CHATORI SHIMIZU: Shiki to Unkai. A performance with sound installation.

Saturday 19 September and Sunday 20 September, 7.30pm - 9.30pm

Chatori Shimizu is a composer, researcher, multi-instrumentalist and sound artist, whose award-winning works have been performed and exhibited throughout the United States, Japan, and Europe. Ranging from orchestral works to sound installations, Chatori draws upon both Western contemporary composition as well as the aesthetic and philosophy of Japanese sacred music Gagaku, in order to create pieces which comprise of two main elements: sound and the silence between sounds. Gagaku music, which expresses the functions of the universe according to the Chinese philosophy of Yin and Yang, provides the conceptual basis to Chatori's compositions which present a balance between meditative repetition and its hysterical demolition. 

For Inner Fields, Chatori Shimizu will be performing the shō, a traditional Japanese meditative instrument which places importance on the "間" (pronounced Ma), which literally means "silent spaces between sounds". The shō instrument is considered to be a part of a player's body since it produces sound according to the player's in and out breath. Chatori will perform the shō alongside his sound installation 'Somewhere Close', where contact microphones will be attached to different specimens of wood and through adjustments in frequency, the audience will be able to hear "nature singing". The performance will also include paintings by TARO. 'Somewhere Close' was first exhibited at Pioneer Works in 2014 and it will be the US premiere of Chatori's shō compositions 'Shiki to Unkai III' and 'Shinkaigyo'.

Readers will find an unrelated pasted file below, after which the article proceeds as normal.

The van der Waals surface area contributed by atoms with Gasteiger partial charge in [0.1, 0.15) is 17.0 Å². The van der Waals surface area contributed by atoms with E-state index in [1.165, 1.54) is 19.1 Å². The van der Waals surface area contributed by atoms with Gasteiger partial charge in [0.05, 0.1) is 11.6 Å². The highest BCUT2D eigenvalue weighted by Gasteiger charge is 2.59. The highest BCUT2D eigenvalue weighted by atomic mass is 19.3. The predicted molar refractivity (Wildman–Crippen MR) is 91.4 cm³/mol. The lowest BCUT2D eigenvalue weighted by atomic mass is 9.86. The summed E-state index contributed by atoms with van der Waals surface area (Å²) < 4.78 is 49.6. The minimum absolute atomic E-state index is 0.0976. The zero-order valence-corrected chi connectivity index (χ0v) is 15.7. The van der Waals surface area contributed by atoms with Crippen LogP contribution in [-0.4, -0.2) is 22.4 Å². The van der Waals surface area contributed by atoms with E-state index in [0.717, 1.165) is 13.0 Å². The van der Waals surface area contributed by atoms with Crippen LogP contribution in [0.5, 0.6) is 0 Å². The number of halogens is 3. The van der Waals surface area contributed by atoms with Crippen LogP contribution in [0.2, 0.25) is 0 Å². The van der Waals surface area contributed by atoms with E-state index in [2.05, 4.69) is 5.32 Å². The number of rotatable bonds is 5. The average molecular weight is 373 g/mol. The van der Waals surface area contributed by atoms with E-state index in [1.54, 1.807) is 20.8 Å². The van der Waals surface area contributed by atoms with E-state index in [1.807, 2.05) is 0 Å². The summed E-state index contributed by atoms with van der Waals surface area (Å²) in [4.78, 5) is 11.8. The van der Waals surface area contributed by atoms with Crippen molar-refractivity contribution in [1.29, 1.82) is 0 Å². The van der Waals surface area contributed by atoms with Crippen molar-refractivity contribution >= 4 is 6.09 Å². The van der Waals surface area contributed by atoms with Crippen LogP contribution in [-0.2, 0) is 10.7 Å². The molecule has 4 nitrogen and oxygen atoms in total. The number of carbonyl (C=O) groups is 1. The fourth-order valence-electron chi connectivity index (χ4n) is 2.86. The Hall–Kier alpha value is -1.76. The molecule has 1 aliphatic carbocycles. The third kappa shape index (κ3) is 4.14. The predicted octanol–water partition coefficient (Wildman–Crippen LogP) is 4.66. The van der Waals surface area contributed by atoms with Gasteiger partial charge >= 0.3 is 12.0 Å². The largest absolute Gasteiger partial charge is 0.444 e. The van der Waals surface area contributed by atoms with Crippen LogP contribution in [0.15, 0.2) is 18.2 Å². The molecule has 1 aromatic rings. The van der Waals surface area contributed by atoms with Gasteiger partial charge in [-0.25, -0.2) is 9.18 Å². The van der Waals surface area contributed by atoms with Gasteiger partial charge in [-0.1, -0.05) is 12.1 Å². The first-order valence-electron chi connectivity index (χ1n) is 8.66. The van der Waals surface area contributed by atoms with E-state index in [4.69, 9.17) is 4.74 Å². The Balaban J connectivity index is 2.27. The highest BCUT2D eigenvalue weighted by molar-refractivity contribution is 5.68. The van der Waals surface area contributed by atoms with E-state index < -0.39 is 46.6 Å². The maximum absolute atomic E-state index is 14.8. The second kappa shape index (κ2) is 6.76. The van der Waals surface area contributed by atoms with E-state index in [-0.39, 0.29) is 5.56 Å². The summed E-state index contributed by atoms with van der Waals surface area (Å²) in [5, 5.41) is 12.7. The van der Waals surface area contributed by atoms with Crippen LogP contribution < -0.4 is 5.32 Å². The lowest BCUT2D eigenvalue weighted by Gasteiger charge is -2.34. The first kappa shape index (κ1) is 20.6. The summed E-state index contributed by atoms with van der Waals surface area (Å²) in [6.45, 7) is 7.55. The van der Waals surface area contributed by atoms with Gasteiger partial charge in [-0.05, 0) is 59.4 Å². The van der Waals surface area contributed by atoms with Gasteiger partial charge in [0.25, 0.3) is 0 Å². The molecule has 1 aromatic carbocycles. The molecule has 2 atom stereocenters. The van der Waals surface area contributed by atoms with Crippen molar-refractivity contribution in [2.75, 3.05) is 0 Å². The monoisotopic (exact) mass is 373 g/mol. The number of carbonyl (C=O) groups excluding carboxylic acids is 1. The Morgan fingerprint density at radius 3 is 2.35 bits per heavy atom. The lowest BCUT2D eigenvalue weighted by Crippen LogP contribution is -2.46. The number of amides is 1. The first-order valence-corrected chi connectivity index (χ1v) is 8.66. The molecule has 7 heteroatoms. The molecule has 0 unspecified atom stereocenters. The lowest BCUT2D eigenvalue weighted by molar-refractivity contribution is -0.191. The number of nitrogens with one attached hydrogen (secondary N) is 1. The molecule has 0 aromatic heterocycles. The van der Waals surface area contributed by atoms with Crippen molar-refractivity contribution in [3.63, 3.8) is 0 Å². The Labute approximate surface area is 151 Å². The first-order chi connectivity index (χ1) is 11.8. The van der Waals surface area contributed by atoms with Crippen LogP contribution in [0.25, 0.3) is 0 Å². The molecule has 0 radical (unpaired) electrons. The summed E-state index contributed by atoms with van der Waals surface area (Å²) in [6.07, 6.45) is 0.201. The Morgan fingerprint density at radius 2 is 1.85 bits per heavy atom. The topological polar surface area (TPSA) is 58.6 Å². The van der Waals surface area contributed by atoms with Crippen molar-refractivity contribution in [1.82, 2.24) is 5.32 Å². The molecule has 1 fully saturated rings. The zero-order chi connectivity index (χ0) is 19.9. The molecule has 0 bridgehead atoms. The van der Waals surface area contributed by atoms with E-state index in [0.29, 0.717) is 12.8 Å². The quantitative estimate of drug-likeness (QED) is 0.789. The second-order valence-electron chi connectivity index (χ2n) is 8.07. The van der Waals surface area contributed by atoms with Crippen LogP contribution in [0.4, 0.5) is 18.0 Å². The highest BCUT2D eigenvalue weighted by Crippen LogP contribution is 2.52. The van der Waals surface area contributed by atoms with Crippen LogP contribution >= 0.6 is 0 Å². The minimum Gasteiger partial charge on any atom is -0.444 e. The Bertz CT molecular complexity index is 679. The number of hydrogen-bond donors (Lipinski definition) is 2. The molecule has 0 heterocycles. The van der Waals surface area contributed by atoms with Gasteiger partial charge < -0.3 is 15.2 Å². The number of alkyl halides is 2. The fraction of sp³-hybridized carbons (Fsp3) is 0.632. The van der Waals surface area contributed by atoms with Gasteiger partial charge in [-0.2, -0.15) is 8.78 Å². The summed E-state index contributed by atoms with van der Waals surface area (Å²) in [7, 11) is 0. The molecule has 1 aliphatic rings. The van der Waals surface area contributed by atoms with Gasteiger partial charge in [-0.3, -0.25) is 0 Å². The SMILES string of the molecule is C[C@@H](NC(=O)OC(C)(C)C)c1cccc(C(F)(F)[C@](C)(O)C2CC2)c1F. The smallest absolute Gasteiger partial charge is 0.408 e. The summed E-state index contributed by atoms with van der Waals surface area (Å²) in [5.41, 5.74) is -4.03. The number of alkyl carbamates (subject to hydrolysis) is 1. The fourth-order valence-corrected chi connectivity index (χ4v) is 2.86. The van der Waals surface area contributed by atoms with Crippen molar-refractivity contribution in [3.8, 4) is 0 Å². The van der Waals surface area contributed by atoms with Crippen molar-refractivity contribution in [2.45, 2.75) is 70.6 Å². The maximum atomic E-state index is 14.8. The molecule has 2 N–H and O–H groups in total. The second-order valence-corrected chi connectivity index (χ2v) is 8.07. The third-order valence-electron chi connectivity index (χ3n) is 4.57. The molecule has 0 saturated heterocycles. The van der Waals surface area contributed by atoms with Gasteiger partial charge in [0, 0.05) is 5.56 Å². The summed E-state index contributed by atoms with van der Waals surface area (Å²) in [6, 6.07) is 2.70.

Chatori Shimizu was born in 1990 in Osaka, Japan. He received his BA from Kunitachi College of Music, Tokyo, and has studied composition under Motoharu Kawashima, piano under Satoko Inoue and shō under Mayumi Miyata. He has performed extensively as a shō soloist, as well as giving lectures and demonstrations of the instrument and Gagaku music in universities across Japan, the United States, and Europe. He has been working as a coordinator for Columbia University's Gagaku research program this summer and is currently a scholarship student at Columbia's Computer Music Center, pursuing his Masters degree and researching the expressive usages of new technologies in sound

There will be two separate performances offered at Inner Fields, one on Saturday and one on Sunday night. 

Each session will begin with a short guided meditation and will include a brief lecture on the history, aesthetics and meditative values of Gagaku sacred music. Space is very limited. To attend this intimate event, please RSVP by purchasing tickets for each performance.

Tickets are by donation. $10 - $15 suggested, but whatever you offer is greatly appreciated. Your contributions will support the artist and the space.